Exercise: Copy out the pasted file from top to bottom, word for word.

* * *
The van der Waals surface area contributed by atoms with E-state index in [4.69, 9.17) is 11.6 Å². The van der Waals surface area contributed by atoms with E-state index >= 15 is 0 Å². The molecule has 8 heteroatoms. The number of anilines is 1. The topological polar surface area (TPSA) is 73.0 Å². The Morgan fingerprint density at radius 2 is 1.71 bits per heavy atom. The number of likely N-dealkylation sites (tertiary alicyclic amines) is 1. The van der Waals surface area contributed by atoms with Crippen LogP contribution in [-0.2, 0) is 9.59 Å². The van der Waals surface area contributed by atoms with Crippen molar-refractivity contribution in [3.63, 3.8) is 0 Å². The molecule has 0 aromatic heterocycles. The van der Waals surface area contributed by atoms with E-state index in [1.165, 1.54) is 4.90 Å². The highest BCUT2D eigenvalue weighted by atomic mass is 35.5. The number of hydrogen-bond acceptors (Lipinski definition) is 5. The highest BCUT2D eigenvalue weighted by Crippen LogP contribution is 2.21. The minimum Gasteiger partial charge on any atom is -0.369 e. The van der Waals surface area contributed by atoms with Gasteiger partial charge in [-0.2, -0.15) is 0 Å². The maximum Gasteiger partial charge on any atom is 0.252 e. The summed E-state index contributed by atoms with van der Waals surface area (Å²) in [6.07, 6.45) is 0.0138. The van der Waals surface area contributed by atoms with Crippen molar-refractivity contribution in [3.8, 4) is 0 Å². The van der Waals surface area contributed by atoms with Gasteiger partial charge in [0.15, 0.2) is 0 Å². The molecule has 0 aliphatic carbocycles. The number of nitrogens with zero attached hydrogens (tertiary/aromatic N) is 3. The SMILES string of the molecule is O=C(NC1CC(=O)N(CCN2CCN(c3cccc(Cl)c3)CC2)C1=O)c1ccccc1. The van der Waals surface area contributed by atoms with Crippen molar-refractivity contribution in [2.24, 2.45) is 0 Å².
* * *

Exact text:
The van der Waals surface area contributed by atoms with E-state index in [4.69, 9.17) is 11.6 Å². The van der Waals surface area contributed by atoms with E-state index >= 15 is 0 Å². The molecule has 8 heteroatoms. The number of anilines is 1. The topological polar surface area (TPSA) is 73.0 Å². The Morgan fingerprint density at radius 2 is 1.71 bits per heavy atom. The number of likely N-dealkylation sites (tertiary alicyclic amines) is 1. The van der Waals surface area contributed by atoms with Crippen LogP contribution in [-0.2, 0) is 9.59 Å². The van der Waals surface area contributed by atoms with Crippen molar-refractivity contribution in [3.63, 3.8) is 0 Å². The molecule has 0 aromatic heterocycles. The van der Waals surface area contributed by atoms with E-state index in [1.165, 1.54) is 4.90 Å². The highest BCUT2D eigenvalue weighted by atomic mass is 35.5. The number of hydrogen-bond acceptors (Lipinski definition) is 5. The highest BCUT2D eigenvalue weighted by Crippen LogP contribution is 2.21. The minimum Gasteiger partial charge on any atom is -0.369 e. The van der Waals surface area contributed by atoms with Gasteiger partial charge in [-0.2, -0.15) is 0 Å². The maximum Gasteiger partial charge on any atom is 0.252 e. The summed E-state index contributed by atoms with van der Waals surface area (Å²) in [6.07, 6.45) is 0.0138. The van der Waals surface area contributed by atoms with Crippen molar-refractivity contribution in [3.8, 4) is 0 Å². The van der Waals surface area contributed by atoms with Gasteiger partial charge in [0.15, 0.2) is 0 Å². The molecule has 0 aliphatic carbocycles. The number of nitrogens with zero attached hydrogens (tertiary/aromatic N) is 3. The SMILES string of the molecule is O=C(NC1CC(=O)N(CCN2CCN(c3cccc(Cl)c3)CC2)C1=O)c1ccccc1. The van der Waals surface area contributed by atoms with Crippen molar-refractivity contribution in [2.24, 2.45) is 0 Å².